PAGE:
New concerns surround the government’s increased use of legislative powers to bypass the parliament and create laws that cannot be amended or overturned. The federal government has embedded special powers in new Covid-19 laws to make unilateral changes to non-pandemic-related legislation, using what are known as ‘Henry VIII clauses’ – named for the unchecked power they involve.
Bettina Arndt’s campus tour
On September 11, commentator and former sex therapist Bettina Arndt was scheduled to speak at the University of Sydney as part of her “Fake Rape Crisis Campus Tour”. Arndt’s central claim is that rates of sexual harassment and assault on university campuses, highlighted by campaigns such as End Rape on Campus, are being artificially inflated by campus feminists to stoke anti-male sentiment.
“There is no rape crisis,” Arndt says on her GoFundMe page for the tour. “Universities across the country chose to kowtow to a tiny group of feminist activists rather than celebrate our safe campuses.”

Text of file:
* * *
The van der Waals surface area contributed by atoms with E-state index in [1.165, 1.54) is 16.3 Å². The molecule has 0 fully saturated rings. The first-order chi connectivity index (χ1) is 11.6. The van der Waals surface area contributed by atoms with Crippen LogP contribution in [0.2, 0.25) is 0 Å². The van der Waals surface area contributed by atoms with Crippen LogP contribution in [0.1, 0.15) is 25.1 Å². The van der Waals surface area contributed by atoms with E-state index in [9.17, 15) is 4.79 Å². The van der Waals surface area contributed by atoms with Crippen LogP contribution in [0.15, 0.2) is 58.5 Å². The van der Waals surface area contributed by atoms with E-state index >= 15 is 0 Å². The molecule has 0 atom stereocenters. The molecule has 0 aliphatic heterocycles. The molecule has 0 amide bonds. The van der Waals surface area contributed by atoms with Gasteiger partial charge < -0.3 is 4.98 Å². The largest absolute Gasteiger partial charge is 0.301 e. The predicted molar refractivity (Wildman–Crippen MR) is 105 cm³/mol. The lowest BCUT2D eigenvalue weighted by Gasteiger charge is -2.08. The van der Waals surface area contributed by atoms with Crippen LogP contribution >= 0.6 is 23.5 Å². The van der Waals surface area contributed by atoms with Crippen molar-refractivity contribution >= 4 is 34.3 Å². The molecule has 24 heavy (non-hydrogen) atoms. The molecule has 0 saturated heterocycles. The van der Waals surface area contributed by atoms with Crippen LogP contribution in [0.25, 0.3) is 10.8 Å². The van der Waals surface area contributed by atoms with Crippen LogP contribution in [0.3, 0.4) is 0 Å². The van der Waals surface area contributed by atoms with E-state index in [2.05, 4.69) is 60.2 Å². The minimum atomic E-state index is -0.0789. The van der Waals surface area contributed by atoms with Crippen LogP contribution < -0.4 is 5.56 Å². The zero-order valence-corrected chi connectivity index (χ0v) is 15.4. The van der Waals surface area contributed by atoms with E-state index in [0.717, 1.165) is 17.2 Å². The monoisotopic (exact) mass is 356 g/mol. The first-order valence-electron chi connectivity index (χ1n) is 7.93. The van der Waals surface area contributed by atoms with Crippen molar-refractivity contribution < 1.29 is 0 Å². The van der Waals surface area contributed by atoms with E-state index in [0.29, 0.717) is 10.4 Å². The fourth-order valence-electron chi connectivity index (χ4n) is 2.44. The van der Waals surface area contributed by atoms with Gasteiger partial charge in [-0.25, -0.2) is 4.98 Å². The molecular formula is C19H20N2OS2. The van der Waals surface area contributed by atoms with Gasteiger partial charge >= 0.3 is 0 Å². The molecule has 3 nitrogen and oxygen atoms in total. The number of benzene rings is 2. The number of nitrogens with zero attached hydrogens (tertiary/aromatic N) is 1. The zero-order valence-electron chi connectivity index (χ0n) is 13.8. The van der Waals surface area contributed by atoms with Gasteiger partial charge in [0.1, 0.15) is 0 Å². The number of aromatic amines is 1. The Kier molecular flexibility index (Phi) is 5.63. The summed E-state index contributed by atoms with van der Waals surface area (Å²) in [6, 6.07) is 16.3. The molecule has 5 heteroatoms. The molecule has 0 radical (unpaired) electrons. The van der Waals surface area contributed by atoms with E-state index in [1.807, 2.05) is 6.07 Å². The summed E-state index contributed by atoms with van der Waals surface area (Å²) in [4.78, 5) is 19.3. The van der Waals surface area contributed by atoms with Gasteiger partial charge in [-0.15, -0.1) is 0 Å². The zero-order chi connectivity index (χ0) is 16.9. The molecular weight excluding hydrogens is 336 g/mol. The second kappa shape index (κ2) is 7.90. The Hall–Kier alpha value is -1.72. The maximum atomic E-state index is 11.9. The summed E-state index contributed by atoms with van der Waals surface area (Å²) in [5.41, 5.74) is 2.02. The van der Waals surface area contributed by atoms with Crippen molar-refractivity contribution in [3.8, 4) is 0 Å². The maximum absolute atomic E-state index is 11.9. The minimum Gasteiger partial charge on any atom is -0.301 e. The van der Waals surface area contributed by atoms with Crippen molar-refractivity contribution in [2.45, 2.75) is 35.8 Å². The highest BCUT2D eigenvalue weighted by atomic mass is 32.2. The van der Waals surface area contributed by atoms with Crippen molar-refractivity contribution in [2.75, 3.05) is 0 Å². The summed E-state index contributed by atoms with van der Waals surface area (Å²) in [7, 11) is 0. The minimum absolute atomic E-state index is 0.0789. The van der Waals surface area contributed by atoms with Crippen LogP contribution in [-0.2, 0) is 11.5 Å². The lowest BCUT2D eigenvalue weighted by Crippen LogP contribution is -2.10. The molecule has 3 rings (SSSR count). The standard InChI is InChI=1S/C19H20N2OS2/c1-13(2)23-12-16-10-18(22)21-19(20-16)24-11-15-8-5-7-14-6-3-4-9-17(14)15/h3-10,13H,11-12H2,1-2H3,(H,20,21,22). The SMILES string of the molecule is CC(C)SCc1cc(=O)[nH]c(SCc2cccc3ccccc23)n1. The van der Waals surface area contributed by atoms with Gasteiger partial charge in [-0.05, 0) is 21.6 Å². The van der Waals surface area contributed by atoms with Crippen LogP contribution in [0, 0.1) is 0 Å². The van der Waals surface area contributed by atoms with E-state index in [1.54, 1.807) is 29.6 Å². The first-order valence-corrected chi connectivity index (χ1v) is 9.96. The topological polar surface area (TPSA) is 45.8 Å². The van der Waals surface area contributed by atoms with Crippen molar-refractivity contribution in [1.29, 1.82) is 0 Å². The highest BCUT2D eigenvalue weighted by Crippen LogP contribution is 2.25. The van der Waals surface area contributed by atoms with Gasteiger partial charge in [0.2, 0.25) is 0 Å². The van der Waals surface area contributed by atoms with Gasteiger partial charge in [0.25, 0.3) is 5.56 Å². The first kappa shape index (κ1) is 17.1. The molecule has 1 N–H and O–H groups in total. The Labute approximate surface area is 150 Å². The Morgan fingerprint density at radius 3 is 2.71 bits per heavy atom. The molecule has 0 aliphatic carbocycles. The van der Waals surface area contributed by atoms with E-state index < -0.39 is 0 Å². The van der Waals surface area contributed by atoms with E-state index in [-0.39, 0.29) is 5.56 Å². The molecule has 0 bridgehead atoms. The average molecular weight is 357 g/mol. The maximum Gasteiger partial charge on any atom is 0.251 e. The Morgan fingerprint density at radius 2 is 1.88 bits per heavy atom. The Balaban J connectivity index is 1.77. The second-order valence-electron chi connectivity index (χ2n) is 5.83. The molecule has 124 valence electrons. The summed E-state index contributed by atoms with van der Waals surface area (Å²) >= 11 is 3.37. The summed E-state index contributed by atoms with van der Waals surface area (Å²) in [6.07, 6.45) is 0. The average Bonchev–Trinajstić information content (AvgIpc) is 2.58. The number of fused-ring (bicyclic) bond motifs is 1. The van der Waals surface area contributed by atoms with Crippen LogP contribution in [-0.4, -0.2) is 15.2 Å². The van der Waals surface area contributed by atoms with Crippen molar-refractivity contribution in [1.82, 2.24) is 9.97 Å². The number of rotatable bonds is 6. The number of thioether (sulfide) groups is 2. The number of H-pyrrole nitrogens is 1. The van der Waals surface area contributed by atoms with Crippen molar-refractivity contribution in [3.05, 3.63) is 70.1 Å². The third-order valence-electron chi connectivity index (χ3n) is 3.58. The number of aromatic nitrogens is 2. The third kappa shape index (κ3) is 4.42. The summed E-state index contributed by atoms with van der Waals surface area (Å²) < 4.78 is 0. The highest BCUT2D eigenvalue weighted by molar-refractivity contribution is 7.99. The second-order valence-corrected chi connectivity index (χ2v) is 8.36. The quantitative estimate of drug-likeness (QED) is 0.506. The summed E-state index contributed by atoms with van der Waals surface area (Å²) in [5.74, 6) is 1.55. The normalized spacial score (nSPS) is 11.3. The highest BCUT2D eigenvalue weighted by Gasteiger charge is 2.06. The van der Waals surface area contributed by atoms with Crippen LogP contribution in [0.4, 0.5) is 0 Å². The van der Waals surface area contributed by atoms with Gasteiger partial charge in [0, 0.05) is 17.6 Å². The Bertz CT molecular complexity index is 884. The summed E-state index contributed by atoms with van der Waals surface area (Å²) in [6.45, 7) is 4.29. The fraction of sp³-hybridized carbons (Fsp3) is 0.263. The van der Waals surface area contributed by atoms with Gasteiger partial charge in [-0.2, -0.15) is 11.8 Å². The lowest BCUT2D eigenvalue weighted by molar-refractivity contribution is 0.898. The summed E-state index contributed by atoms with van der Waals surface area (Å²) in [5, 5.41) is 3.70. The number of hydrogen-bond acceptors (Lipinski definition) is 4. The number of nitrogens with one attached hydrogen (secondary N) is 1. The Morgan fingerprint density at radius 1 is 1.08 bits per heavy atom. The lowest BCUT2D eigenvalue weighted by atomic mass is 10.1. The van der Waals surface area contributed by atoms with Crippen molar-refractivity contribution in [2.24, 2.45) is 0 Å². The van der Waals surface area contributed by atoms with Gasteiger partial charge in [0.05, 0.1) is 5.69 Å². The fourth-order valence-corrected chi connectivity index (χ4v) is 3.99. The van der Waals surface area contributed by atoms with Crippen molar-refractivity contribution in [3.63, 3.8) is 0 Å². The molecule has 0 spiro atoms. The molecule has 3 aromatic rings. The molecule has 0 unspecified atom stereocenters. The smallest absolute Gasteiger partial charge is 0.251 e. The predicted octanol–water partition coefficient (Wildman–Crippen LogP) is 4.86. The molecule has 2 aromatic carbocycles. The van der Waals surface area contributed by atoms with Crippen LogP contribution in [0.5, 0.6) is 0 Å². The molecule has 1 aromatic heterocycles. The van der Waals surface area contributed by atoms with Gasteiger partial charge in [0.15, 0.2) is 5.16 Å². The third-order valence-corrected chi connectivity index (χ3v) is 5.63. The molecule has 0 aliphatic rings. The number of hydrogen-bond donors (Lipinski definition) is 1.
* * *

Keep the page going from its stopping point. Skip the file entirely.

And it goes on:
Hosted by the Sydney University Liberal Club, Arndt’s speech stirred controversy on campus. Student protesters, organised by the Students’ Representative Council’s Wom*n’s Collective, blocked entry to the lecture hall where the speech was to take place. Attendees had to shove through the crowd to enter the room.
Arndt urged attendees to film the protest on their phones before calling the police, according to reports from campus newspaper Honi Soit. Officers arrived and escorted protesters off the premises, and the talk proceeded as planned.
As with recent speaking tours from provocateurs such as Milo Yiannopoulos, Lauren Southern, Nigel Farage and Julien Blanc, the controversy and protests around Arndt’s tour have served to drum up publicity. A similar talk that was set to be held at La Trobe University in Melbourne was briefly cancelled and then rescheduled. On Twitter, Arndt seemed delighted.
“Oh Boy, we are really on a roll here. My little campus tour is causing a bit of a stir,” she wrote to her supporters. “What a thrilling, exhausting time we have had in the past few weeks.”
Federal government ministers and conservative media personalities have been quick to praise Arndt as the latest free speech hero threatened by a censorious left-wing culture on university campuses. 2GB’s Alan Jones, the Herald Sun’s Andrew Bolt and the Daily Telegraph’s Miranda Devine have all jumped in to back her in the past fortnight.